US voters pick candidates

US voters head to the polls in Michigan and Mississippi to choose Republican and Democratic candidates.

Wednesday March 9 2016

Democratic Presidential Candidate Hillary Clinton speaks at the Charles H. Wright Museum of African American History, March 7, 2016, in Detroit, Michigan. US voters head to the polls in Michigan and Mississippi on Tuesday to cast ballots in primaries to choose Republican and Democratic candidates for the 2016 presidential race. PHOTO | J.D. POOLEY |

Democratic Presidential Candidate Hillary Clinton speaks at the Charles H. Wright Museum of African American History, March 7, 2016, in Detroit, Michigan. US voters head to the polls in Michigan and Mississippi on Tuesday to cast ballots in primaries to choose Republican and Democratic candidates for the 2016 presidential race. PHOTO | J.D. POOLEY | GETTY IMAGES | AFP

By AFP
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DETROIT, Tuesday

US voters head to the polls in Michigan and Mississippi on Tuesday to cast ballots in primaries to choose Republican and Democratic candidates for the 2016 presidential race.

The balloting will test Donald Trump’s status as clear Republican frontrunner, while Hillary Clinton hopes to further solidify her lead over Bernie Sanders.

Republicans also were holding nominating contests later in the day in Idaho and Hawaii.

But Michigan and Mississippi, where polls opened at 1200 GMT, are the big prizes of the day in terms of delegates.

In Michigan, Republicans were vying for 59 delegates while Democrats were competing for 130.

In Mississippi, 40 delegates were up for grabs in the Republican contest and 36 in the Democratic primary.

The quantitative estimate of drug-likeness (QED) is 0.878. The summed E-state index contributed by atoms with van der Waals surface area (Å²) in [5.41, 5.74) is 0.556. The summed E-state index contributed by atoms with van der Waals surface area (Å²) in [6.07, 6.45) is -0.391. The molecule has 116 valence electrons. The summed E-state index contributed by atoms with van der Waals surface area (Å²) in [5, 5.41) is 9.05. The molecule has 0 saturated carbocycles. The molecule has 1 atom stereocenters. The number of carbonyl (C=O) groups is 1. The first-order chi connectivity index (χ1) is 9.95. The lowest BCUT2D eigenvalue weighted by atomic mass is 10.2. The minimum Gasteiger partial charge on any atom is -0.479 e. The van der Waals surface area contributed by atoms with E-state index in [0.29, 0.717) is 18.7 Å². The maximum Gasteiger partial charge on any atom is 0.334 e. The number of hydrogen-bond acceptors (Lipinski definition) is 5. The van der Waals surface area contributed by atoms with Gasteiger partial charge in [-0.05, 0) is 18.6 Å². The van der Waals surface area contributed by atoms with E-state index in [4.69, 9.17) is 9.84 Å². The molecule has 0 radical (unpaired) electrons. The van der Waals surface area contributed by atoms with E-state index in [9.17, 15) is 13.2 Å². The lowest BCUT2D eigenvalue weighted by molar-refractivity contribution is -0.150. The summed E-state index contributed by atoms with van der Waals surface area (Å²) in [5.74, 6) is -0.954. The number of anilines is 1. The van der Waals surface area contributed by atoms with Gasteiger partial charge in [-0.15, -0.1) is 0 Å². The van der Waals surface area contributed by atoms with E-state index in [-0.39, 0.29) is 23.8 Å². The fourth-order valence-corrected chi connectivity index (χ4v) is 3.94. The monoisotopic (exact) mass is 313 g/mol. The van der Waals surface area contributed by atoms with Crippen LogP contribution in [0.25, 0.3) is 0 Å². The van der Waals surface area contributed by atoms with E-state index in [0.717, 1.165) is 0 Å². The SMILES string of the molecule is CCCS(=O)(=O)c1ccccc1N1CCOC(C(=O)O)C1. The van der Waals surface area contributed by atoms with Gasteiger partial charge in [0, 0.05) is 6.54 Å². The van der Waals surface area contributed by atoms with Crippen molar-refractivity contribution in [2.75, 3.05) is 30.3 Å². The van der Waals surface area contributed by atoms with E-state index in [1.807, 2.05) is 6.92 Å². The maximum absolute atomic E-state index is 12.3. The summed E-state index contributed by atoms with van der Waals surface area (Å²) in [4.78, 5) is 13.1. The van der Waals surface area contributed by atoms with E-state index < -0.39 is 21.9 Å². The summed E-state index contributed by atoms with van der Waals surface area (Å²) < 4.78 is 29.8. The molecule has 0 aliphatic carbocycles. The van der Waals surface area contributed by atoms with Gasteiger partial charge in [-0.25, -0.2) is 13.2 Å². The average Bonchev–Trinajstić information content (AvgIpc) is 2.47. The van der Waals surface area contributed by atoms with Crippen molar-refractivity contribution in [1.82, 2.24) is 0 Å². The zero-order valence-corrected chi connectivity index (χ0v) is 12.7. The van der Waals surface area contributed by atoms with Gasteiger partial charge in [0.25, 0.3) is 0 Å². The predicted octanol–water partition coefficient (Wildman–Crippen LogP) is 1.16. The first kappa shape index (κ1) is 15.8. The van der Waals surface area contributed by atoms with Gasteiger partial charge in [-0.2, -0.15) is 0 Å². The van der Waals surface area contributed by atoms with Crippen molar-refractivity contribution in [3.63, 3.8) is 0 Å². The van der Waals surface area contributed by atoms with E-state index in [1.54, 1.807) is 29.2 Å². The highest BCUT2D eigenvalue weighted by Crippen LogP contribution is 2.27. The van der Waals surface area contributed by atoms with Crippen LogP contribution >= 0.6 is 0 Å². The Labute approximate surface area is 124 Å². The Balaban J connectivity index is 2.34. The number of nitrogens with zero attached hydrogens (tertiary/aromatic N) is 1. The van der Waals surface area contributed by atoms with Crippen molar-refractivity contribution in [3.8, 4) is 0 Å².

A total of 150 Republican delegates are at stake today out of 1,237 needed to win the party’s nomination, compared to 166 out of 4,763 on the Democratic side.

TRUMP, CLINTON FAVOURITES

A pre-vote Monmouth University survey showed Trump leading in Michigan with 36 per cent support, against 23 per cent for rival Ted Cruz.

Another contender, John Kasich, the governor of neighbouring Ohio, is hoping for a surprise in his favour.

There are no recent polls in Mississippi but last month Trump largely dominated his rivals there.

Among Democrats, Mrs Clinton is the favourite in both states.

That is especially true in Mississippi where African American voters represent an important voting bloc.

African Americans have voted by more than 80 per cent for Clinton in other states of the South.

Meanwhile, designer Karl Lagerfeld, the doyen of the fashion world known as “The Kaiser”, gave his backing today to Hillary Clinton’s US presidential campaign.

The German-born style icon said he “liked the idea” of Clinton taking over from Barack Obama at the White House.

“They had the first black president, what they need now is the first women president.

It has to change too,” he told AFP after unveiling his latest collection for Chanel in Paris.

Asked if he would be actively supporting Mrs Clinton, Lagerfeld, 82, said, “There is nobody else to support anyway!”

BLOOMBERG OUT OF WHITE HOUSE RACE

In another development, US billionaire Michael Bloomberg has announced that he would not throw his hat into the volatile race for the White House, fearing that his candidacy could lead to the election of Republican usurpers Donald Trump or Ted Cruz.

The 74-year-old former New York mayor has long considered an independent run for the White House.

Mr Bloomberg, whose $41.7 billion fortune makes him the eighth richest person in the world according to Forbes, accused fellow New York tycoon Trump of waging “the most divisive and demagogic presidential campaign I can remember.”

“Abraham Lincoln, the father of the Republican Party, appealed to our ‘better angels.’ Trump appeals to our worst impulses,” Bloomberg wrote in a column for his eponymous news agency.

He savaged Trump’s call for a ban on Muslims entering the United States, threatened deportation of millions of Mexicans and threatened trade wars against China and Japan as “all dangerously wrong.”

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